Daniel Ackerman

Written by Batya H. Carl on . Posted in Young Professionals Spotlight

Originally from Brooklyn, New York, Daniel is 26 years old and lives in Washington, D.C.


He received his Bachelor of Fine Arts in graphic design from Florida State University and is the creative services manager for the Foundation for Defense of Democracies (FDD).

Some fun tidbits: Daniel spent a gap year studying at Orayta in Israel; he did a stint in the circus when he was in college; and his favorite sport is college football.


If you could go anywhere in the world tomorrow where would it be?

I would definitely go to Tzfat. The mystical vibe of the city really appeals to me. I love the way that the city sits on the hill and how light interacts with the architecture. My first Shabbat in Israel last summer was in Tzfat, which was very powerful and set the tone for my entire trip. Wandering around on erev Shabbat, it was quiet, peaceful, and inspiring.

In a way, I always equate Florence with Tzfat when I think about going abroad to sit in a studio and make art all day. Since Tzfat is in Israel, however, it’s the de-facto winner!


What is your favorite aspect of living in DC?

I think it’s cool to tell people that I live and work in our nation’s capital.


What is your favorite book currently on your bookshelf?

“Don’t Give Up, Don’t Give In” by Louis Zamperini and David Resin. This is an iconic story about overcoming the ultimate adversity and then living an inspiring life. Zamperini was a U.S. Olympic track athlete who later became a prisoner of war during WWII for two years. Before being captured, he drifted on a raft for 47 days in the Pacific Ocean and managed to survive this and future challenges by maintaining control over his mind.

I also need to mention another book on my shelf called “Strive for Truth” by Rabbi Eliyahu E. Dessler. It is a series, but it’s my favorite, since the content dives deep into Jewish ethics and philosophy. One of my favorite quotes comes from the first-volume book: “In times such as ours, when capable men are scarce, anyone who shows willingness to tackle a vital problem has Divine assistance heaped upon him. It turns the incapable into successful men, not because they deserve it but because the world needs them.”


What would you do all day if money wasn’t an object?

I would spend the day making art, exercising, and cooking.


You’re a graphic designer. What inspires your artwork?

When I think about myself in the role of a professional designer, I am inspired by the opportunity to visually direct how people receive ideas and information. It is good to enjoy the craft, but even more of a blessing to believe in the mission of the organization that I work for. I believe this is one of the key ingredients to the secret sauce of inspiration as a creative.

As a traditional artist, I can also crank up the auto inspiration just by walking into an art store, spend hours, and easily empty my bank account on supplies! I am also inspired by character illustration, film and Broadway posters, divrei Torah, high-contrast visuals, Giovanni Boldini, and giving art gifts to see people’s reactions, to name a few.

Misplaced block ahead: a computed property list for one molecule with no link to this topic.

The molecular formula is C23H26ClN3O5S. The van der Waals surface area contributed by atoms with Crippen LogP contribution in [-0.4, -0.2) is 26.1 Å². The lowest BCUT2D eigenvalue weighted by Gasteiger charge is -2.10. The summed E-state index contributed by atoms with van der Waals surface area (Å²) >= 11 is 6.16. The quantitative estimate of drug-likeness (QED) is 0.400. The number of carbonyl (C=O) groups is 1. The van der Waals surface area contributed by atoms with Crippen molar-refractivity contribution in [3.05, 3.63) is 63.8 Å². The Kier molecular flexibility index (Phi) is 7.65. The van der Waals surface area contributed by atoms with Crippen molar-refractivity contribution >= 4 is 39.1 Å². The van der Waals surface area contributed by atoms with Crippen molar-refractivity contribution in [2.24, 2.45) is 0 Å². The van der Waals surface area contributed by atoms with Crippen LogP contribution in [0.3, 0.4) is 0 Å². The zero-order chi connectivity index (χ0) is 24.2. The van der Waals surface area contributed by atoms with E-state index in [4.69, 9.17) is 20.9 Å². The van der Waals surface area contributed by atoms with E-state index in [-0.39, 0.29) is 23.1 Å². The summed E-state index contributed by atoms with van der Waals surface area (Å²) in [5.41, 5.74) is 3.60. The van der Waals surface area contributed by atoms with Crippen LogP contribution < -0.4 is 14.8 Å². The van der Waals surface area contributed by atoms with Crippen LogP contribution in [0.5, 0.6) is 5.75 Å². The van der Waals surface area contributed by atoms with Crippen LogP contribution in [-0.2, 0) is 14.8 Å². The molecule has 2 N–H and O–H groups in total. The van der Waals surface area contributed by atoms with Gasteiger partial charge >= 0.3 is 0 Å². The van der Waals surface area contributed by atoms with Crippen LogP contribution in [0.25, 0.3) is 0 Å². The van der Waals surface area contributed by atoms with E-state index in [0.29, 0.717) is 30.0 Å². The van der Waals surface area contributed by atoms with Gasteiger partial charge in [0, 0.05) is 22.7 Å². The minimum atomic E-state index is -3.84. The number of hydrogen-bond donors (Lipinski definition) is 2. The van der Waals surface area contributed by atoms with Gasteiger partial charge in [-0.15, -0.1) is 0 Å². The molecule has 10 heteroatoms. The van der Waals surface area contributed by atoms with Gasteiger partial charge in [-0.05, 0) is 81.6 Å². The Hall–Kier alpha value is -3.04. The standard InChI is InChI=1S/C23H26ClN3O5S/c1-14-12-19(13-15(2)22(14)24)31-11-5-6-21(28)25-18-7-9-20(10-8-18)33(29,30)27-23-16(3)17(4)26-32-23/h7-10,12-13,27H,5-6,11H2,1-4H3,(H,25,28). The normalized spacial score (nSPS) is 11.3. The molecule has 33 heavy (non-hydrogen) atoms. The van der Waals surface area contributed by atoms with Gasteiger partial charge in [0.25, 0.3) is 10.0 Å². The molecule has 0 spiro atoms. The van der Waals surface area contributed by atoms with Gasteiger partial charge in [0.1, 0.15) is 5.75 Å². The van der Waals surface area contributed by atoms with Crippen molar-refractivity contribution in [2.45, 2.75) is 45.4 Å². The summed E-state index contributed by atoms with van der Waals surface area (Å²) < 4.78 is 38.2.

Where is your hometown and what do you miss about it?

My hometown is Sheepshead Bay in Brooklyn, New York. What I miss most about Brooklyn is that our apartment was the center of attention. Most of our family and friends were in close proximity and so people were always at our place, whether it was for a barbecue or just to hang out, both expectedly and even more so unexpectedly.

I also miss running around the neighborhood with my friends grabbing snacks from the local corner store, hopping fences, playing football in the side streets, hide-and-go-seek during summer nights, and playing “Boat,” which was pretending that the giant backyard playground set was a ship that we had to maintain with buckets of soapy water and toothbrushes. It helped that we literally lived across the street from the docks.

Overall, I miss the adventurous urban ambiance of Brooklyn and being surrounded by all of my closest friends and family. It was a really rich environment.

What is your greatest strength when it comes to interpersonal relationships?

Inspiring others to rally around ideas, team-working with diverse individuals, and negotiating. I guess you would call these more extroverted and verbal.


What is your favorite Jewish holiday?

My favorite Jewish holiday is Sukkot, since that is when I was born on the Hebrew calendar. I usually combine birthday celebrations with the holiday festivities. Fall also happens to be one of my favorite times of the year; however, once my secular birthday fell on Yom Kippur, and that was unfortunate.


What memory would you relive if you could?

I would relive the time I went to New Orleans with two of my best friends in college, Ron and Katie. What made this such a fun trip was that it was completely spontaneous, plus we had never been there before. It was right before spring break was starting and we were all supposed to head home that day. Instead of driving 450 miles to South Florida, we went 400 miles west the same evening I was packing to go home. We had no plans and one mutual friend at Tulane, but somehow we made it an epic three days. Since I’m usually one to be more of a planner, having the two of them to instigate the shenanigans was a good balance.

You are stranded on a desert island. Who do you take with you?

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Interviewed by Batya H. Carl